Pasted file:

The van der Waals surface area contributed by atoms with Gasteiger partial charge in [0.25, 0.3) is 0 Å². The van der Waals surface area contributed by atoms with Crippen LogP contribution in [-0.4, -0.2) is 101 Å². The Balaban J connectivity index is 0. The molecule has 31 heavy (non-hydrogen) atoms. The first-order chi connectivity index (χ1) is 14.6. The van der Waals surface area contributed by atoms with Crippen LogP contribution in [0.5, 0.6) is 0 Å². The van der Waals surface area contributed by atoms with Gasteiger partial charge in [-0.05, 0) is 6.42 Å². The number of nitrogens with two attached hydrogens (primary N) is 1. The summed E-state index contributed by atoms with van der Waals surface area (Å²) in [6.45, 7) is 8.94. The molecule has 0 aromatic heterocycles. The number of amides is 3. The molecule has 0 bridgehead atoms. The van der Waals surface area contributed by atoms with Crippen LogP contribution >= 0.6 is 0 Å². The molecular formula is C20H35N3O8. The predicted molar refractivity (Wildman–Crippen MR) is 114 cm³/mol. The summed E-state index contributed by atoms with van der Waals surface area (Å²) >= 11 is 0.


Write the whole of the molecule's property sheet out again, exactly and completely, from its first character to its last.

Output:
The van der Waals surface area contributed by atoms with Gasteiger partial charge in [0.25, 0.3) is 0 Å². The van der Waals surface area contributed by atoms with Crippen LogP contribution in [-0.4, -0.2) is 101 Å². The Balaban J connectivity index is 0. The molecule has 31 heavy (non-hydrogen) atoms. The first-order chi connectivity index (χ1) is 14.6. The van der Waals surface area contributed by atoms with Crippen LogP contribution in [0.5, 0.6) is 0 Å². The van der Waals surface area contributed by atoms with Gasteiger partial charge in [-0.05, 0) is 6.42 Å². The number of nitrogens with two attached hydrogens (primary N) is 1. The summed E-state index contributed by atoms with van der Waals surface area (Å²) in [6.45, 7) is 8.94. The molecule has 0 aromatic heterocycles. The number of amides is 3. The molecule has 0 bridgehead atoms. The van der Waals surface area contributed by atoms with Crippen LogP contribution >= 0.6 is 0 Å². The molecular formula is C20H35N3O8. The predicted molar refractivity (Wildman–Crippen MR) is 114 cm³/mol. The summed E-state index contributed by atoms with van der Waals surface area (Å²) >= 11 is 0.